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Getting into the theme, I sent out the party invites, dressing myself as my character for them (as an obscure superhero, I felt I wasn’t really giving anything away by letting people know what I was going to wear..   (If anyone else would like me to illustrate them as a comic strip, please let me know).

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And then it was time for the fabric choice.  As a generally natural fabric gal, I had never *ever* used Spandex before, in my entire sewing history – never purchased, never sewn, never touched.  The nature of this costume though.. seemed I had no other choice.

But, gosh, was it easy to work with!! Red spandex for the entire dress – no darts needed, no gathering, no zig-zagging.. why have I never used this before!?  I also got yellow and white spandex to do the detailing, so the whole dress would move and stretch as one.

I interfaced the little suns, and straight stitched them on (appliqueing those warped the fabric something shocking).

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The bodice was double lined at the front to ensure clean lines and no funny hems at the mid-riff cutout and sweetheart neck line.

I purchased a little black mask and cut it down to size… and of course made a cake to match the colour and comic theme…

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And the last but not least touch, I purchased me some black LimeCrime lipstick… divine… not ever having been a goth, there was something really lovely about wearing black lipstick (matt black) and I wish I had an excuse to wear it more often!!

Oh, and the little gun.. that went ‘Bang’ when you fired it.  My hubby went as the Hulk – much easier costume then the Silver Surfer – this time I just dyed his old pair of jeans purple and ripped off the bottoms!!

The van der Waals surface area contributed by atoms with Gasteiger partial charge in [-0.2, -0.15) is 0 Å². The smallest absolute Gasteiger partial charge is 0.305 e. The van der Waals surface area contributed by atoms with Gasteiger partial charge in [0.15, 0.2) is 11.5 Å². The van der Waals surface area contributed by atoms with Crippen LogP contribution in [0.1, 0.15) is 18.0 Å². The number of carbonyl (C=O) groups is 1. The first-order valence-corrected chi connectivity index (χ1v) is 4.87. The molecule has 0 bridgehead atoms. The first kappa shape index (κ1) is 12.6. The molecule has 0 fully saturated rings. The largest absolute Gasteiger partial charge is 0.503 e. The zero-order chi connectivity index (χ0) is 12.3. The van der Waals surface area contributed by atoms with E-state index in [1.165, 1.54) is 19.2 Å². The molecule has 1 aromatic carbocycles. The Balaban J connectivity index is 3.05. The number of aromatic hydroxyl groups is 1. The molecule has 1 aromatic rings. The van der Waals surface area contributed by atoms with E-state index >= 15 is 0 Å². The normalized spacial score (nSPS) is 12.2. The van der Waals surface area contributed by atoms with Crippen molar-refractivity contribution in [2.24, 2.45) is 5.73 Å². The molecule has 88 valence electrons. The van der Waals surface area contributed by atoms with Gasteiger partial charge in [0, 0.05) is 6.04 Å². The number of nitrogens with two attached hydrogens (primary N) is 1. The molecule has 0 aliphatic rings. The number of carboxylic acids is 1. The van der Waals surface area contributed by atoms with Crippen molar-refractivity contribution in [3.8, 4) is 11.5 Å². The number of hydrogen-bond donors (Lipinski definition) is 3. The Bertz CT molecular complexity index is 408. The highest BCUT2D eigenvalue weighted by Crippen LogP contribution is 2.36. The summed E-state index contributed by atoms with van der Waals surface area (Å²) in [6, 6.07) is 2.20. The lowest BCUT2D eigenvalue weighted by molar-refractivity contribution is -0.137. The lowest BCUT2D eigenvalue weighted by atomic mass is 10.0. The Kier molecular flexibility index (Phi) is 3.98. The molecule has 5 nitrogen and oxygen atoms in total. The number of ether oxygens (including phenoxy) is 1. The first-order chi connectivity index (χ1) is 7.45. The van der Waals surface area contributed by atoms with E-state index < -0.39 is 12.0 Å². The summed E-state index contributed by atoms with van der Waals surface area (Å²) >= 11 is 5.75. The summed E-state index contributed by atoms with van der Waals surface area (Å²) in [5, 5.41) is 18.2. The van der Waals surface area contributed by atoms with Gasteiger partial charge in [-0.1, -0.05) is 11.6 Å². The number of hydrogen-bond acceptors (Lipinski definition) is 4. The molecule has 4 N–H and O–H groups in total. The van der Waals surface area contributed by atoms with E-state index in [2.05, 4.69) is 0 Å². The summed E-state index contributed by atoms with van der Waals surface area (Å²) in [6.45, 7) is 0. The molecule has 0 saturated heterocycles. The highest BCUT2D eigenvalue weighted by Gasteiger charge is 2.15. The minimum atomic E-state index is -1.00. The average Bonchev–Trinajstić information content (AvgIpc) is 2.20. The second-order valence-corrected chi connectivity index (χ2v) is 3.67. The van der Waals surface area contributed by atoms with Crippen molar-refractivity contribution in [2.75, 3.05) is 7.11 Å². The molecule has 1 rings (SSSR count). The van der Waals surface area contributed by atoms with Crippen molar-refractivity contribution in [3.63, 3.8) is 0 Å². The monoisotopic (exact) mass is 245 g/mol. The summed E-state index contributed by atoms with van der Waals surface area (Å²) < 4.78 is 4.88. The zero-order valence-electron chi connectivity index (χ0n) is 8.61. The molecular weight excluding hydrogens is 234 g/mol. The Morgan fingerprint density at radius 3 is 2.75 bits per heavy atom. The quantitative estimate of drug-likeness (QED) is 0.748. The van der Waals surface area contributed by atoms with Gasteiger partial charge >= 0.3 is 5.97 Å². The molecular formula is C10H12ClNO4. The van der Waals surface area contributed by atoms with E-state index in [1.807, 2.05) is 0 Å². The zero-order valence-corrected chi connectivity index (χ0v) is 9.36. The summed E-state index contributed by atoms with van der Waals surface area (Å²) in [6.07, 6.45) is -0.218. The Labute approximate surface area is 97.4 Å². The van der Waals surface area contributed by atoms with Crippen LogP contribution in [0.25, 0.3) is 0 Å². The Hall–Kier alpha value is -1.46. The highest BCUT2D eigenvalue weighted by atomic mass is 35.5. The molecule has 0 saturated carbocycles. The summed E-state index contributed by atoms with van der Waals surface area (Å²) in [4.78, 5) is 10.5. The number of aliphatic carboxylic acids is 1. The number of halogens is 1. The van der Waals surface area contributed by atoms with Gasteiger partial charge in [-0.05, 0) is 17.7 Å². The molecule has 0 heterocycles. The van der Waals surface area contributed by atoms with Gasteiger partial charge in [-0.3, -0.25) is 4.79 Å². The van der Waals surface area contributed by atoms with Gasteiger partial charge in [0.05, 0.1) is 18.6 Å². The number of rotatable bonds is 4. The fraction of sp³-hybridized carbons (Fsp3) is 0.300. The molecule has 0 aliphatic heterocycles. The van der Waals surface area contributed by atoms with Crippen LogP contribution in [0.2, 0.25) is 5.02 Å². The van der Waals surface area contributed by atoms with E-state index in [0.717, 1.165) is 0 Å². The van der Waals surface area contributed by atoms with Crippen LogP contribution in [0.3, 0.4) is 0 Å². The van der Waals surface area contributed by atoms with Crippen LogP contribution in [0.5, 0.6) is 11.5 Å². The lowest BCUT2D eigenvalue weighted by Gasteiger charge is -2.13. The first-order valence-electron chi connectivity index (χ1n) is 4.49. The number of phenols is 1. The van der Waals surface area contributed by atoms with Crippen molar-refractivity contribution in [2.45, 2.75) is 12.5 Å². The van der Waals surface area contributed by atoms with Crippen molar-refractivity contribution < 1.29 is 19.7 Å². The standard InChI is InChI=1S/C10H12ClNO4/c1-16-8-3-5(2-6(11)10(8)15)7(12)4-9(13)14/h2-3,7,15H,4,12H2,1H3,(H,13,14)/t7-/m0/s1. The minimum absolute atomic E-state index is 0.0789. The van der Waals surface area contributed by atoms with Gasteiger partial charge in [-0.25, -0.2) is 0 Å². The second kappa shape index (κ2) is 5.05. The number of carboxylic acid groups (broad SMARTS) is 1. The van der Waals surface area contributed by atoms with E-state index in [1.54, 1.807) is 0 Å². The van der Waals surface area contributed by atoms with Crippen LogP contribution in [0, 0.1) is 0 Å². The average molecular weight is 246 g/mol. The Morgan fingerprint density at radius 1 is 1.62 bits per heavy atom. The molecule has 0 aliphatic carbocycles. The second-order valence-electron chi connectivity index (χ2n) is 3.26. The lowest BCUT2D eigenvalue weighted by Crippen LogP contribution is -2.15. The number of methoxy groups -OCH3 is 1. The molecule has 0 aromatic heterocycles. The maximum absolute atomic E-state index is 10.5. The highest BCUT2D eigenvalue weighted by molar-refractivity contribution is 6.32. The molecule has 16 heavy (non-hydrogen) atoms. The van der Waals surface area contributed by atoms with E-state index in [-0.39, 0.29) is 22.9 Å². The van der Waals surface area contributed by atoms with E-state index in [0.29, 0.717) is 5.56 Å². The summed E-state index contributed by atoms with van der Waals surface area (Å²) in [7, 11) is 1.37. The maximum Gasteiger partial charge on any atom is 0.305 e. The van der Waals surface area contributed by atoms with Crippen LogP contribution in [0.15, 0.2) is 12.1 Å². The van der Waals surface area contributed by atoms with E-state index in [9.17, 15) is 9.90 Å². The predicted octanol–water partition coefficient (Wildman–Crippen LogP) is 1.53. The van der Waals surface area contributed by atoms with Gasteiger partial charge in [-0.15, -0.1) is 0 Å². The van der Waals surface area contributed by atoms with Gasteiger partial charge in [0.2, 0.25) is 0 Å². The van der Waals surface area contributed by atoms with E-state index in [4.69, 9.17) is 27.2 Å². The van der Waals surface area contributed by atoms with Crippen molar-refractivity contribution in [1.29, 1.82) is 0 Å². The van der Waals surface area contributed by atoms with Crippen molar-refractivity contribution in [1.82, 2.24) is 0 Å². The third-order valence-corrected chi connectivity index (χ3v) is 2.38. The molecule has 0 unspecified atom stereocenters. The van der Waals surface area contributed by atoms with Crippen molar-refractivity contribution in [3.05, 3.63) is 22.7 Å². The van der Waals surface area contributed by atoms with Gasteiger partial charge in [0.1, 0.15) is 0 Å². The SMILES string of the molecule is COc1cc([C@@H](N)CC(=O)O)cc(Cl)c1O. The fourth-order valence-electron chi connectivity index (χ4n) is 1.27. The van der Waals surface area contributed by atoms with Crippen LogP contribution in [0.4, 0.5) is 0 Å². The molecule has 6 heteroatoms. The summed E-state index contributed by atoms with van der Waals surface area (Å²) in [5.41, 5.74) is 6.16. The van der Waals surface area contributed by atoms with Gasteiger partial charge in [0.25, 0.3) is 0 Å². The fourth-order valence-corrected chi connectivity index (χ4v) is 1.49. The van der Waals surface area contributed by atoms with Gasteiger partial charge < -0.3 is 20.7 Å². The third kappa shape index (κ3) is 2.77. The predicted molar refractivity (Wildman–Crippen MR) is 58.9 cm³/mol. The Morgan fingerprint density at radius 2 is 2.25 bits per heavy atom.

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Last year, or perhaps the year before.. my friend and I went to the Alannah Hill Outlet, where the lovely people of Alannah Hill sell off rolls fabric that they are no longer using, and remants (I really should go back there again!).  I picked up this remnant gorgeous creamy, slightly stretchy, floral print – thinking that it would make a really nice blouse.

Much time passed before I was finally both inspired and confident to cut the fabric into a blouse.  I really wanted to make a long sleeved blouse – and there was not quite enough fabric.. so I cut out the main pieces, and had to cobble together the back yoke by sewing the offcuts back into a useable piece of fabric!

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I also didn’t have enough fabric for collar or cuffs… I really wanted contrasting details – and was hoping to be able to get fabric that was the dark green-teal colour that some of the floral pattern had.  Unfortunately, no fabric store had that colour.  I also wanted to have silk satin cuffs, and matching silk organza collar tie.  I tried a an orange.. didn’t work, and I didn’t want pink.. so I ended up settling for the dark blue you see here.  I was really please with the end result, it picked out a nice highlight in the blouse colours.